1. avatar 2hotel9 says:

          I don’t know when the whole “operator” thing started, I do know the first time I heard it in actual conversation I laughed in the guy’s face, as he stood there in his tacticool new-off-the-shelf “gear”. Turned out he was an operator, communications specialist USAF sometime in the ’80s, works for verizon now. He does not shoot with us anymore, guys kept picking on him. Not me, I was too busy staying behind him and watching where the muzzle of whatever he had in hand was pointing.

        2. avatar Ralph says:

          Audie Murphy was indeed a badass, but he still came back from war with PTSD. He was finally getting past it when he died before his time in a plane crash. He became a good actor and an important movie star for 20 years. He was also a songwriter (“Shutters and Doors” was his biggest hit and done by many artists including Dean Martin and Charlie Pride) and a pretty fair poet (“The Crosses Grow on Anzio” and “Freedom Flies in Your Heart Like an Eagle” are two of only three that have survived).

          Murphy was a hell of a guy. We won’t ever see his like again.

          I know that this comment has no relationship to the original post, but I’m a huge fan of Audie Murphy.

  10. avatar Anon in CT says:

    I would agree that the US military tends to be a little too obsessed with superficial safety (rather than fundamental safety) – it leads to a real culture shock when troops are deployed overseas.

    In 1995 we were on a US base training for deployment to Bosnia. The plan was to move 8-man Sections through a “jungle lane”, firing at pop-up targets and grenading trenches. Our colonel essentially had to sign his life away to the US Army RSO, who thought that live bullets OR live grenades was OK, but having both was over the top. Because it’s not like we were training to go to war zone or anything. Anyway, best training I ever had – kind of scary the first time, but awesome by the end. We had lots of safety guys on the range to spot problems, so no problems (well, except for my buddy who kept shooting the “blue” target – he claimed that the first time was a mistake, but after that they were angry so he had to keep suppressing them for his own safety), and a huge confidence booster.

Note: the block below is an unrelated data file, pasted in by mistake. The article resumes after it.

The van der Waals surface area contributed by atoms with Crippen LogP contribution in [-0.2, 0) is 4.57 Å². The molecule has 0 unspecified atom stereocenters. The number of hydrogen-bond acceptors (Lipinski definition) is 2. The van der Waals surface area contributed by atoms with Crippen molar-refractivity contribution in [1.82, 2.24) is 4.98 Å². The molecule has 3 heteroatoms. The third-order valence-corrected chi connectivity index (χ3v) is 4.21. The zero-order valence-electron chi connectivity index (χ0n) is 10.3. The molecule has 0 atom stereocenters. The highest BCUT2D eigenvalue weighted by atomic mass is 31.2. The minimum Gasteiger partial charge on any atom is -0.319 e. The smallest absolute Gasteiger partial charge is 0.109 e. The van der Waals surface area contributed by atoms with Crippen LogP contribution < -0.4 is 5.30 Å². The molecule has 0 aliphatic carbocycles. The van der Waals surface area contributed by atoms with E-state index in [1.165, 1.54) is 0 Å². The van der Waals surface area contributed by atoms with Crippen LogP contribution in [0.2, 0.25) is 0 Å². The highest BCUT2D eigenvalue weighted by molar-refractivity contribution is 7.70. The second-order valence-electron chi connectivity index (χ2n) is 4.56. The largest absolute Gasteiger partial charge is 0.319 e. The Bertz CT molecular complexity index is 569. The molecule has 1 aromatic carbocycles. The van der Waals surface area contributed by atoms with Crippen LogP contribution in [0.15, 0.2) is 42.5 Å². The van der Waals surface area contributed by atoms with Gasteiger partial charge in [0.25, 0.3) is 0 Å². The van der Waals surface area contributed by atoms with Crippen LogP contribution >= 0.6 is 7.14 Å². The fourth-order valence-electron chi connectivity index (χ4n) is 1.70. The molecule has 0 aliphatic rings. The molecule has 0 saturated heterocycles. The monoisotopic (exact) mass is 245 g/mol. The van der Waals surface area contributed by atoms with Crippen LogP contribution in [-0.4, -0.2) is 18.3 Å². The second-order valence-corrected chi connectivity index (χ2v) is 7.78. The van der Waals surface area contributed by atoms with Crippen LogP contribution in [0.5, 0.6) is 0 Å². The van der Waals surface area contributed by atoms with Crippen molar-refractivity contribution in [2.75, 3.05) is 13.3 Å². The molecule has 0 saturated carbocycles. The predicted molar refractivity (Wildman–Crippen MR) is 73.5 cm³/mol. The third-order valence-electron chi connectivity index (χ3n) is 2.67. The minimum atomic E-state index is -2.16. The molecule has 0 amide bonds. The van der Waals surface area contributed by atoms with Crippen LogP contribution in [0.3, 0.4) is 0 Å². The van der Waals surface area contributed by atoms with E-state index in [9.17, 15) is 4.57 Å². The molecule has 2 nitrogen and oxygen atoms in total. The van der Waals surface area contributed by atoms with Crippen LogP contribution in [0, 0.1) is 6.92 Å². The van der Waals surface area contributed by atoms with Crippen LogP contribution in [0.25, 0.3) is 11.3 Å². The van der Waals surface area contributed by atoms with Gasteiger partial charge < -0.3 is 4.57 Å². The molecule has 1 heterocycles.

1. avatar General Zod says:

      “he claimed that the first time was a mistake, but after that they were angry so he had to keep suppressing them for his own safety”

      That…is freakin’ brilliant.

      1. avatar Anon in CT says:

        Not the best soldier ever (not nearly the worst either), but probably the funniest I ever met. Kept us chuckling instead of complaining.

  11. avatar Gman says:

    My family hits the range every weekend. The only time we operate in the “safe” area mode is during cleaning. Each weapon is cleared by two people; one of whom is either myself or my wife. Visual inspection by two people goes like this:
    Magazine, clear
    Breech, clear
    Chamber, clear, this weapon is clear
    Hand it to the second person, muzzle down
    Magazine, clear
    Breech, clear
    Chamber, clear, this weapon is clear
    Slide or cylinder closed, weapon fired into 5 gallon bucket of sand (no bang of course)
    Both parties repeat, THIS WEAPON IS CLEAR
    The weapon is placed on the cleaning table. All ammo is kept in a separate room and not handled until all weapons are cleaned and all hands are washed. Weapons are reloaded and stored.
    Yeah, it may seem anal, but those are my house rules.

    1. avatar 2hotel9 says:

      You sound like a sensible man, to me. We do individual clearing and lock open or flag with another person witnessing.

    2. avatar nate says:

      Interesting. Don’t you nullify the efforts of the first person as soon as you pass it to the second person?

  12. avatar MarkPA says:

    Excellent essay. Some ways-of-thinking – arrogance – are habituated; and often in certain occupations. A cop once joked that that the policing profession is unique in that the “customer is always wrong”. Amusing; yet at the same time, troublesome. This habit of thought ferments arrogance. I fear arrogance greatly influenced the PA cop-shoots-cop incident.